Coding with Jesse

Sapper is dead! What's next in Svelte?

October 28th, 2020

In case you missed it, Rich Harris gave a presentation at Svelte Summit 2020, where he announced that Sapper v1 will never be released! Instead, he showed what's coming next in Svelte itself.

Be aware that at the time of me writing this blog post, none of this is officially released yet, and very likely will change in the near future. Nonetheless, it's exciting to see a sneak preview of what the future of Svelte will look like.

Getting started

To get started today, you can run this command in your terminal, assuming you have npm installed: npm init [email protected]

In the future, it'll probably just be npm init svelte, which is super clean and easy to remember. This will be a nice change from having to run npx degit svelte/template my-template.

Here's what you'll see if you run this command today:

█████████  ███████████    ███████    ███████████  ███
███░░░░░███░█░░░███░░░█  ███░░░░░███ ░░███░░░░░███░███
░███    ░░░ ░   ░███  ░  ███     ░░███ ░███    ░███░███
░░█████████     ░███    ░███      ░███ ░██████████ ░███
░░░░░░░░███    ░███    ░███      ░███ ░███░░░░░░  ░███
███    ░███    ░███    ░░███     ███  ░███        ░░░
░░█████████     █████    ░░░███████░   █████        ███
░░░░░░░░░     ░░░░░       ░░░░░░░    ░░░░░        ░░░

Pump the brakes! A little disclaimer...

[email protected] is not ready for use yet. It definitely can't
run your apps, and it might not run at all.

We haven't yet started accepting community contributions,
and we don't need people to start raising issues yet.

Given these warnings, please feel free to experiment, but
you're on your own for now. We'll have something to show
soon.

It'll go on to ask you if you want to use TypeScript, which is really nice for those who like to use TypeScript, and nice that it's optional for those who don't.

Here's the full directory structure you will get with an initial installation:

├── .gitignore
├── package.json
├── README.md
├── snowpack.config.js
├── src
│   ├── app.html
│   ├── components
│   │   └── Counter.svelte
│   └── routes
│       └── index.svelte
├── static
│   ├── favicon.ico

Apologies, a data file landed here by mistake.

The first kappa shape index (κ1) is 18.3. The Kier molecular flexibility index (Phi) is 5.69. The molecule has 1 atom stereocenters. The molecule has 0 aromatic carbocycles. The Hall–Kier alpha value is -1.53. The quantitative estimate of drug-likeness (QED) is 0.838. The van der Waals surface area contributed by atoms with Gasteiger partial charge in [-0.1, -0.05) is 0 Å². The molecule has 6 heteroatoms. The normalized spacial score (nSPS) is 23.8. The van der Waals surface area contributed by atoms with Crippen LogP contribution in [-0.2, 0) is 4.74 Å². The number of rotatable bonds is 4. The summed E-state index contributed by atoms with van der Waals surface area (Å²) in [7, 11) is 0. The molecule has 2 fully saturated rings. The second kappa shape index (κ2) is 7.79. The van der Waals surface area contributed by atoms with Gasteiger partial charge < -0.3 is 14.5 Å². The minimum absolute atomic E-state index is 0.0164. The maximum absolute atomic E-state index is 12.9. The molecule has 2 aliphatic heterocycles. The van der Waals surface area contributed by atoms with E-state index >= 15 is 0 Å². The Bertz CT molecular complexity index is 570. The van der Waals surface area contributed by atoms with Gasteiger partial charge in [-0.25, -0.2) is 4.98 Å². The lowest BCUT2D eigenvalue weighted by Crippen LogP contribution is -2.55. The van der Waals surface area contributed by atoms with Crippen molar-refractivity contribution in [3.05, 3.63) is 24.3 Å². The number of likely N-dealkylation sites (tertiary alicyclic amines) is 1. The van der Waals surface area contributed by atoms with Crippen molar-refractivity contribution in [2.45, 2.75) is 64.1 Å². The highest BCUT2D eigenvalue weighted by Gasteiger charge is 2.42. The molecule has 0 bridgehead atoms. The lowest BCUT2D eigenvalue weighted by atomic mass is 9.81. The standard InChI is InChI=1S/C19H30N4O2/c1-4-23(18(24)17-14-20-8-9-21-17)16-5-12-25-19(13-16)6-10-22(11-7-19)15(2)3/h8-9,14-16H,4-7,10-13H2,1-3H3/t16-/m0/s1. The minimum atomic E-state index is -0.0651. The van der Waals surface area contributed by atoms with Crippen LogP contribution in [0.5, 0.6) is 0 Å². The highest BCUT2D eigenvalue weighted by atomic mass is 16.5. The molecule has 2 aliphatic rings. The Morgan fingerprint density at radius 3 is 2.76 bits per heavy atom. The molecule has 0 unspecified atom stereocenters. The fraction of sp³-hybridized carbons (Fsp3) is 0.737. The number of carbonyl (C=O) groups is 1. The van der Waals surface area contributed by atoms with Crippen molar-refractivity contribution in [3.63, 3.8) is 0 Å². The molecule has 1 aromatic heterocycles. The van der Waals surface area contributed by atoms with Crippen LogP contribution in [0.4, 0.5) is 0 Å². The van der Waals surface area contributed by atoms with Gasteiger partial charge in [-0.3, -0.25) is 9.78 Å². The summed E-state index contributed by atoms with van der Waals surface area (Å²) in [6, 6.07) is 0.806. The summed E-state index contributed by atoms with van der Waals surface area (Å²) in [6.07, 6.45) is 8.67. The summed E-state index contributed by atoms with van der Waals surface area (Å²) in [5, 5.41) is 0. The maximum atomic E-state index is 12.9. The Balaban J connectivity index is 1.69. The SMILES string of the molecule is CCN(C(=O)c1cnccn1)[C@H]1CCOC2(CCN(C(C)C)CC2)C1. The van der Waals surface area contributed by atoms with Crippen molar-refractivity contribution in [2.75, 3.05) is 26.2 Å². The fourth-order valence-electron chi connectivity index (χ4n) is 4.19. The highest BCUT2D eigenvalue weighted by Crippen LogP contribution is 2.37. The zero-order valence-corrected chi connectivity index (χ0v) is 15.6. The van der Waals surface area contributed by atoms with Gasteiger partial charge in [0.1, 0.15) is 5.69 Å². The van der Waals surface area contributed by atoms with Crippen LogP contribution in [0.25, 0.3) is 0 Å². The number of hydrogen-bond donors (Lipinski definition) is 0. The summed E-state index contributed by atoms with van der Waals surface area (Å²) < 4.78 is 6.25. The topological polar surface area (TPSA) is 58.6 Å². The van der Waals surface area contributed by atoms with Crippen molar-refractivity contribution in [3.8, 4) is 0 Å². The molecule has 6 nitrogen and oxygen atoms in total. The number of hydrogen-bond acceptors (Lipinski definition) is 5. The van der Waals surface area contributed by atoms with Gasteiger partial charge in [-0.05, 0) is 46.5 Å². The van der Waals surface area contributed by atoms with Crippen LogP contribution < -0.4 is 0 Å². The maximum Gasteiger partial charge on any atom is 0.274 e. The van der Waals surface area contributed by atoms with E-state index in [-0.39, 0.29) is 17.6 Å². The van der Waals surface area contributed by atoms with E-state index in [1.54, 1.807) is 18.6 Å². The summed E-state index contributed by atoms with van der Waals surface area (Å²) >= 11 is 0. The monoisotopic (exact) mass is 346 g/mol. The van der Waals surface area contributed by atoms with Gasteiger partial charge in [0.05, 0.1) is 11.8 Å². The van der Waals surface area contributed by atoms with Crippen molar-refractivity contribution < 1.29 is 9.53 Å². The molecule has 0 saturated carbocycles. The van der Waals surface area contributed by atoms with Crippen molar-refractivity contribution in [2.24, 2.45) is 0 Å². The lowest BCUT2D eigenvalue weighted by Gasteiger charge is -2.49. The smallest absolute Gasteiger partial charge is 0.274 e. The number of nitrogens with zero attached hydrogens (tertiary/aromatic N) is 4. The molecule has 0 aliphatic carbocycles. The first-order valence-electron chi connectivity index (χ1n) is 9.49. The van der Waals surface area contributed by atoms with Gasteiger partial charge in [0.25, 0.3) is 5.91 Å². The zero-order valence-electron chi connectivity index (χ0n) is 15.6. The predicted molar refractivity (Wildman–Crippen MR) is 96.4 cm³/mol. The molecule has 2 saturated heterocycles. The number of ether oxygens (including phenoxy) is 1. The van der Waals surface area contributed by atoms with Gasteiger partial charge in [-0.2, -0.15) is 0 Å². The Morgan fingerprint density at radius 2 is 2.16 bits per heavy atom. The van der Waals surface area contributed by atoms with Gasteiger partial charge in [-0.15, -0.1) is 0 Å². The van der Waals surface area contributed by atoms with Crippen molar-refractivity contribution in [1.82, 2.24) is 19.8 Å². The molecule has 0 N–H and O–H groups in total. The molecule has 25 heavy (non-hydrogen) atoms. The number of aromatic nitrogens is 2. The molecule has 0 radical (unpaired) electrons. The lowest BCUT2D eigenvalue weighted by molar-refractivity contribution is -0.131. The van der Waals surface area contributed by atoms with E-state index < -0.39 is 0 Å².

│   └── robots.txt
└── svelte.config.js

Starting the dev server

Once it's done setting up files, you need to run npm install and then npm run dev to spin up the dev server. Here's what you'll see:

snowpack

  http://localhost:3001 • http://10.0.0.180:3001
  Server started in 643ms.

▼ Console

[snowpack] installing dependencies...
[snowpack] ✔ install complete! [0.59s]
[snowpack] 
  ⦿ web_modules/                                size       gzip       brotli   
    ├─ svelte-hmr/runtime/hot-api-esm.js        22.08 KB   7.4 KB     6.29 KB    
    ├─ svelte-hmr/runtime/proxy-adapter-dom.js  5.17 KB    1.65 KB    1.38 KB    
    ├─ svelte.js                                0.18 KB    0.15 KB    0.11 KB    
    ├─ svelte/internal.js                       52.36 KB   13.16 KB   11.36 KB   
    └─ svelte/store.js                          3.3 KB     1 KB       0.88 KB    


[snowpack] > Listening on http://localhost:3000

What is happening under the hood? This is very different from the Svelte and Sapper templates that came before. There is no longer a rollup.config.js nor a webpack.config.js, because it does not use Rollup nor Webpack, at least not during development.

Instead, it uses Snowpack to handle compiling and serving client-side resources. Snowpack does not bundle your resources, and relies heavily on JavaScript’s native module system, which means development is much faster. There is even a snowpack.config.js file which gives you a place to configure Snowpack to some degree:

// Consult https://www.snowpack.dev to learn about these options
module.exports = {
    extends: '@sveltejs/snowpack-config'
};

Building your application

There is now also a new svelte.config.js file, which lets you define an "adapter", used with npm run build to build your application into a production web site:

module.exports = {
    // By default, `npm run build` will create a standard Node app.
    // You can create optimized builds for different platforms by
    // specifying a different adapter
    adapter: '@sveltejs/adapter-node'
};

The default adapter will use Rollup to build your site into a Node.js web server. It seems that this web server doesn't use Express.js, though that might change as well, or maybe there will be a special adapter for Express.

If you want to have a purely static export, you can currently replace @sveltejs/adapter-node with @sveltejs/adapter-static, but be sure to run npm install @sveltejs/adapter-static as well.

In the future, there will be many other adapters, for example, building specifically for certain web hosting platforms, serverless architectures, and who knows what else? The cool thing about this adapter approach, is that you can build your web site without necessarily knowing how it will be built or deployed. You'll be able to change the adapter without changing your code.